Global debt surged by $7.5 trillion in the first half of 2019, hitting a new record of over $250 trillion, said a new report from the Institute of International Finance (IIF).
“With no sign of a slowdown, we expect the global debt load to exceed $255 trillion in 2019 — largely driven by the U.S. and China,” said the IIF.
Debt of $255 trillion is nearly $32,500 for each of the 7.7 billion people on planet, and is more than three times the world’s annual economic output, according to Reuters.
About 60% of the $7.5 trillion debt surge in the first half of the year was caused by the United States and China.
“Emerging market (EM) debt topped $71.4 trillion in Q2 2019, reaching a fresh record of 220% of GDP; state-owned enterprises account for over half of all EM non-financial corporate debt,” said the IIF.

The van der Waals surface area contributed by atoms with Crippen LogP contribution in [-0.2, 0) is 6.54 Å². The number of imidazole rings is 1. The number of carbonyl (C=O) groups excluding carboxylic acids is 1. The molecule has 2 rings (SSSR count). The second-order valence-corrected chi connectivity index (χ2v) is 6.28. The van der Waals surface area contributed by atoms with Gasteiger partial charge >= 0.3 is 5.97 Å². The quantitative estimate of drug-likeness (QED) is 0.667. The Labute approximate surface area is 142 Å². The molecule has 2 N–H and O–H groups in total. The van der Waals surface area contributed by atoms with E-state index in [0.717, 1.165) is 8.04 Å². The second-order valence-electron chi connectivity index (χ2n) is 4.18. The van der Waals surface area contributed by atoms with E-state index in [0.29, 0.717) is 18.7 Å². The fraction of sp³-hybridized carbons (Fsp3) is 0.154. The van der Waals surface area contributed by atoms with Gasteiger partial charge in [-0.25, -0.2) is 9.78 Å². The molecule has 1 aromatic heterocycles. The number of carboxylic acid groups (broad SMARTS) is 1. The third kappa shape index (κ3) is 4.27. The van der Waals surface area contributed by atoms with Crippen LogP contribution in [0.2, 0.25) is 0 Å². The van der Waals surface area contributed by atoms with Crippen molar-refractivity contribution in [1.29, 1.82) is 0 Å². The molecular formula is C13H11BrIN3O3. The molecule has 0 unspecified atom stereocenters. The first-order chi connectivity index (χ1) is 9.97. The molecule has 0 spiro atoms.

“EM bonds now comprise over 47% of total EM debt outside the house holdsector — up from 43% in 2009.
“Spurred by low global rates, FX debt is on the rise again across emerging markets …
“Lack of transparency could exacerbate risks for some vulnerable sovereign borrowers.
“Heavy debt burdens may also weigh on efforts to mitigate climate change—a significant source of concern particularly for some EMs and low-income countries …
“Some $9.4 trillion of EM bonds/syndicated loans come due through end-2021, highlighting upcoming refinancing risks.”
The IIF’s data are based on Bank for International Settlements and International Monetary Fund figures as well as its own.